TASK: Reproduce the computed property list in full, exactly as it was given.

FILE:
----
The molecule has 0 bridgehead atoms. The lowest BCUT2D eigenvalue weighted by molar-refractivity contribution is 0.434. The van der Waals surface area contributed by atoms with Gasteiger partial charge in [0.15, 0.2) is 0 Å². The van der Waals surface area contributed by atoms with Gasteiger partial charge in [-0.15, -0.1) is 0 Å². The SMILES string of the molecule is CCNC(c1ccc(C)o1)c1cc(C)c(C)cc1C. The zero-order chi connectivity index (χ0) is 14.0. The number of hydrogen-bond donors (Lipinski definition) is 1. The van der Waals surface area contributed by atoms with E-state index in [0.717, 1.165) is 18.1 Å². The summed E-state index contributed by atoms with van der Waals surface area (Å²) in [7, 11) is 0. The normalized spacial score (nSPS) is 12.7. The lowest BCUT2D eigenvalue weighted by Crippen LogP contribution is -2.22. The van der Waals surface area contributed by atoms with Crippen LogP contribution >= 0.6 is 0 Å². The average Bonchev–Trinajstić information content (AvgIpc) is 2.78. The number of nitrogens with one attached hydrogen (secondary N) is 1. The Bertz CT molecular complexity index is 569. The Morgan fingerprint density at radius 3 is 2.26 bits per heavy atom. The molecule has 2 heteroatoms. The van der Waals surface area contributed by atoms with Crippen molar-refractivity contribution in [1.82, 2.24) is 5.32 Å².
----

The molecule has 0 bridgehead atoms. The lowest BCUT2D eigenvalue weighted by molar-refractivity contribution is 0.434. The van der Waals surface area contributed by atoms with Gasteiger partial charge in [0.15, 0.2) is 0 Å². The van der Waals surface area contributed by atoms with Gasteiger partial charge in [-0.15, -0.1) is 0 Å². The SMILES string of the molecule is CCNC(c1ccc(C)o1)c1cc(C)c(C)cc1C. The zero-order chi connectivity index (χ0) is 14.0. The number of hydrogen-bond donors (Lipinski definition) is 1. The van der Waals surface area contributed by atoms with E-state index in [0.717, 1.165) is 18.1 Å². The summed E-state index contributed by atoms with van der Waals surface area (Å²) in [7, 11) is 0. The normalized spacial score (nSPS) is 12.7. The lowest BCUT2D eigenvalue weighted by Crippen LogP contribution is -2.22. The van der Waals surface area contributed by atoms with Crippen LogP contribution >= 0.6 is 0 Å². The average Bonchev–Trinajstić information content (AvgIpc) is 2.78. The number of nitrogens with one attached hydrogen (secondary N) is 1. The Bertz CT molecular complexity index is 569. The Morgan fingerprint density at radius 3 is 2.26 bits per heavy atom. The molecule has 2 heteroatoms. The van der Waals surface area contributed by atoms with Crippen molar-refractivity contribution in [1.82, 2.24) is 5.32 Å².